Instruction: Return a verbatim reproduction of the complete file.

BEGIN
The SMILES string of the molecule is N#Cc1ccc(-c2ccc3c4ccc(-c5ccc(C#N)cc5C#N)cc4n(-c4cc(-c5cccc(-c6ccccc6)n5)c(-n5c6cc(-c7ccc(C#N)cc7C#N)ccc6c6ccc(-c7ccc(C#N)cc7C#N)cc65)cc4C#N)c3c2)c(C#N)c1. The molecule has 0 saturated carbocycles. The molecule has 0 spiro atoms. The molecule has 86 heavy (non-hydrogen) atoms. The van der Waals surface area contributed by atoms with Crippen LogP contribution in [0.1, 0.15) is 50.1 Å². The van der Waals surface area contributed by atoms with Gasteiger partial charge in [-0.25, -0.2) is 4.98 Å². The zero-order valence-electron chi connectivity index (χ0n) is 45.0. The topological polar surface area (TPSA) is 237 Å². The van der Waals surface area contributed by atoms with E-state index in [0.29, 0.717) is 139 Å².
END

The SMILES string of the molecule is N#Cc1ccc(-c2ccc3c4ccc(-c5ccc(C#N)cc5C#N)cc4n(-c4cc(-c5cccc(-c6ccccc6)n5)c(-n5c6cc(-c7ccc(C#N)cc7C#N)ccc6c6ccc(-c7ccc(C#N)cc7C#N)cc65)cc4C#N)c3c2)c(C#N)c1. The molecule has 0 saturated carbocycles. The molecule has 0 spiro atoms. The molecule has 86 heavy (non-hydrogen) atoms. The van der Waals surface area contributed by atoms with Crippen LogP contribution in [0.1, 0.15) is 50.1 Å². The van der Waals surface area contributed by atoms with Gasteiger partial charge in [-0.25, -0.2) is 4.98 Å². The zero-order valence-electron chi connectivity index (χ0n) is 45.0. The topological polar surface area (TPSA) is 237 Å². The van der Waals surface area contributed by atoms with E-state index in [0.29, 0.717) is 139 Å².